Summers withdraws from Fed chair contest

Updated: 2013-09-16 08:08


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Summers withdraws from Fed chair contest

Former US Treasury Secretary Lawrence Summers speaks during a financial and economic event at the London School of Economics (LSE) in London in this file photo from March 25, 2013. [Photo/Agencies]

WASHINGTON -- Former US Treasury Secretary Lawrence Summers on Sunday withdrew his name from consideration for the Federal Reserve chairmanship, currently held by Ben Bernanke.

"Earlier today, I spoke with Larry Summers and accepted his decision to withdraw his name from consideration for Chairman of the Federal Reserve," US President Barack Obama said in a statement released Sunday afternoon.

"Larry was a critical member of my team as we faced down the worst economic crisis since the Great Depression, and it was in no small part because of his expertise, wisdom, and leadership that we wrestled the economy back to growth and made the kind of progress we are seeing today," Obama said.

"I will always be grateful to Larry for his tireless work and service on behalf of his country, and I look forward to continuing to seek his guidance and counsel in the future," he noted.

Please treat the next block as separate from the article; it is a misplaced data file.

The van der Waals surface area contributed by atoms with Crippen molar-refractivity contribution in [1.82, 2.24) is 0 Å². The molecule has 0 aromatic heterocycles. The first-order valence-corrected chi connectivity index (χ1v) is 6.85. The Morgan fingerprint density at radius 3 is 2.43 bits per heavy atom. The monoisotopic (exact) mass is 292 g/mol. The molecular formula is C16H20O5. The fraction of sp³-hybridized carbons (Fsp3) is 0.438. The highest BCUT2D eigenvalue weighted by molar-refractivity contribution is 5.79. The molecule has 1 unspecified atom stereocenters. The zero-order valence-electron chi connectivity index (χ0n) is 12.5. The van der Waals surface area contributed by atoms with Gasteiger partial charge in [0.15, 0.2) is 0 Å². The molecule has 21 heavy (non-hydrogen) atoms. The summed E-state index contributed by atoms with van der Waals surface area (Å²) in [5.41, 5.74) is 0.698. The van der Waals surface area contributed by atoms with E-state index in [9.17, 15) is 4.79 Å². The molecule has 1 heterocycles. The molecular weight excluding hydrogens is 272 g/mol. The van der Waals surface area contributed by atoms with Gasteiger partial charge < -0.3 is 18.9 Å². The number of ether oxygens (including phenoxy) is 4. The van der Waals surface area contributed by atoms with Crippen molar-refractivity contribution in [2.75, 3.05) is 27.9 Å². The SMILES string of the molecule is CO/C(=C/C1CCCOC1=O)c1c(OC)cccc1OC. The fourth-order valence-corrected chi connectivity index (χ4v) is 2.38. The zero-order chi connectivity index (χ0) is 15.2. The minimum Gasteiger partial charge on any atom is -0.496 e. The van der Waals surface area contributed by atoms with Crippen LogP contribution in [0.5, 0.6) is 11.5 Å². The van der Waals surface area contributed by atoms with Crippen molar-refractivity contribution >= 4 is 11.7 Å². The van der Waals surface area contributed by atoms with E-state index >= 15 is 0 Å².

Summers is a leading contender to succeed Bernanke as the Fed chief. He is a member of Obama's original economic team formed after Obama took the helm at the White House in 2009 and was instrumental in Obama's key economic policymaking.

Summers dropped out of the race due to opposition from some Democratic senators. The Fed chief nominee should win confirmation from the Senate.

Obama said last month that he would announce his pick for the Fed chair this fall. The Fed chief is possibly the most powerful economic figure in the country and choosing the Fed chair will be one of the most important decisions for Obama to make in his second term.

Obama said he has a range of "highly-qualified" candidates under consideration to replace outgoing Bernanke whose terms ends on January 31 next year. They include Summers and Janet Yellen, currently the central bank's vice chairwoman, and former Fed vice chairman Donald Kohn.